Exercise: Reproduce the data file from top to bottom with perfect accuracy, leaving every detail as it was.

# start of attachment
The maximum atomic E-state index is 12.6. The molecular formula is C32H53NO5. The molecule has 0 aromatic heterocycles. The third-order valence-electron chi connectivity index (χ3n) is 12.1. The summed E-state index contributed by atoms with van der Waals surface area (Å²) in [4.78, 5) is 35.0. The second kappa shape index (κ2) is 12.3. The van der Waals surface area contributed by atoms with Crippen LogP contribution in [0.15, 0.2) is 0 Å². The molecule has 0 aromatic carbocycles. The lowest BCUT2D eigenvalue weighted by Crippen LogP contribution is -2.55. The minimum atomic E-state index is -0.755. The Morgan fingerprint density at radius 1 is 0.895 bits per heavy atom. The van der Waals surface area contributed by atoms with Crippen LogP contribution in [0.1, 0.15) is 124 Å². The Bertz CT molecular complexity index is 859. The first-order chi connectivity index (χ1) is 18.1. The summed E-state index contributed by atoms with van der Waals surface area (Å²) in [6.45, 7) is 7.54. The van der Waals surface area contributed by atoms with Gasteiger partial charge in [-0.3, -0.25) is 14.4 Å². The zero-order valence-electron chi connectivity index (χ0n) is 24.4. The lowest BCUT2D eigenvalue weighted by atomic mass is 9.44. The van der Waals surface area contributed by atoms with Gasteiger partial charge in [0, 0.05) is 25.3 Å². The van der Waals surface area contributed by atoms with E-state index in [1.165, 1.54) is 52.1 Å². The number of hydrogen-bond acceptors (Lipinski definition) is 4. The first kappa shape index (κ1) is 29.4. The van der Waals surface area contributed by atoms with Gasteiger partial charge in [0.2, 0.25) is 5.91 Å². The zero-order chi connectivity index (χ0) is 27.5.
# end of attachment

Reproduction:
The maximum atomic E-state index is 12.6. The molecular formula is C32H53NO5. The molecule has 0 aromatic heterocycles. The third-order valence-electron chi connectivity index (χ3n) is 12.1. The summed E-state index contributed by atoms with van der Waals surface area (Å²) in [4.78, 5) is 35.0. The second kappa shape index (κ2) is 12.3. The van der Waals surface area contributed by atoms with Crippen LogP contribution in [0.15, 0.2) is 0 Å². The molecule has 0 aromatic carbocycles. The lowest BCUT2D eigenvalue weighted by Crippen LogP contribution is -2.55. The minimum atomic E-state index is -0.755. The Morgan fingerprint density at radius 1 is 0.895 bits per heavy atom. The van der Waals surface area contributed by atoms with Crippen LogP contribution in [0.1, 0.15) is 124 Å². The Bertz CT molecular complexity index is 859. The first-order chi connectivity index (χ1) is 18.1. The summed E-state index contributed by atoms with van der Waals surface area (Å²) in [6.45, 7) is 7.54. The van der Waals surface area contributed by atoms with Gasteiger partial charge in [-0.3, -0.25) is 14.4 Å². The zero-order valence-electron chi connectivity index (χ0n) is 24.4. The lowest BCUT2D eigenvalue weighted by atomic mass is 9.44. The van der Waals surface area contributed by atoms with Gasteiger partial charge in [0, 0.05) is 25.3 Å². The van der Waals surface area contributed by atoms with E-state index in [1.165, 1.54) is 52.1 Å². The number of hydrogen-bond acceptors (Lipinski definition) is 4. The first kappa shape index (κ1) is 29.4. The van der Waals surface area contributed by atoms with Gasteiger partial charge in [0.2, 0.25) is 5.91 Å². The zero-order chi connectivity index (χ0) is 27.5.